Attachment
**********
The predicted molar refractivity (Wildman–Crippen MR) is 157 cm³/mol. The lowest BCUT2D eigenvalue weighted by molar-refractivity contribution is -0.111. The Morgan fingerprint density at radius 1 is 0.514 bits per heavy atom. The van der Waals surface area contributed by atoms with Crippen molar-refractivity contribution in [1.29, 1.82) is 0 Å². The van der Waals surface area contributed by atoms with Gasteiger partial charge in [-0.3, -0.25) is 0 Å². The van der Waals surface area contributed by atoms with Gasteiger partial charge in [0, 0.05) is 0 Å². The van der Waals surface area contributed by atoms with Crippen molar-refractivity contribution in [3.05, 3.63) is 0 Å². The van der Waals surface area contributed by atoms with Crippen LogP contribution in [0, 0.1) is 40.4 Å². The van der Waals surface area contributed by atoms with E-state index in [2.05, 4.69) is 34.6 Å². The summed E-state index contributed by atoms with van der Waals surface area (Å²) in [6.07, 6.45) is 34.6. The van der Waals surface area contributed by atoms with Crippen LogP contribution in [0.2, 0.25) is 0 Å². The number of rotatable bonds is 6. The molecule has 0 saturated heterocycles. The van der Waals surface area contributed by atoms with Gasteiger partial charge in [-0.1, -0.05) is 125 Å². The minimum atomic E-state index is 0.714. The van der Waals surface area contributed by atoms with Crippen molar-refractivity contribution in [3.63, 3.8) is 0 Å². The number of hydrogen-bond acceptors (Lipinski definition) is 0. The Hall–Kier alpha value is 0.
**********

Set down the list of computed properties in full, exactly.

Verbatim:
The predicted molar refractivity (Wildman–Crippen MR) is 157 cm³/mol. The lowest BCUT2D eigenvalue weighted by molar-refractivity contribution is -0.111. The Morgan fingerprint density at radius 1 is 0.514 bits per heavy atom. The van der Waals surface area contributed by atoms with Crippen molar-refractivity contribution in [1.29, 1.82) is 0 Å². The van der Waals surface area contributed by atoms with Gasteiger partial charge in [-0.3, -0.25) is 0 Å². The van der Waals surface area contributed by atoms with Gasteiger partial charge in [0, 0.05) is 0 Å². The van der Waals surface area contributed by atoms with Crippen molar-refractivity contribution in [3.05, 3.63) is 0 Å². The van der Waals surface area contributed by atoms with Crippen LogP contribution in [0, 0.1) is 40.4 Å². The van der Waals surface area contributed by atoms with E-state index in [2.05, 4.69) is 34.6 Å². The summed E-state index contributed by atoms with van der Waals surface area (Å²) in [6.07, 6.45) is 34.6. The van der Waals surface area contributed by atoms with Crippen LogP contribution in [0.2, 0.25) is 0 Å². The number of rotatable bonds is 6. The molecule has 0 saturated heterocycles. The van der Waals surface area contributed by atoms with Gasteiger partial charge in [-0.1, -0.05) is 125 Å². The minimum atomic E-state index is 0.714. The van der Waals surface area contributed by atoms with Crippen molar-refractivity contribution in [3.63, 3.8) is 0 Å². The number of hydrogen-bond acceptors (Lipinski definition) is 0. The Hall–Kier alpha value is 0.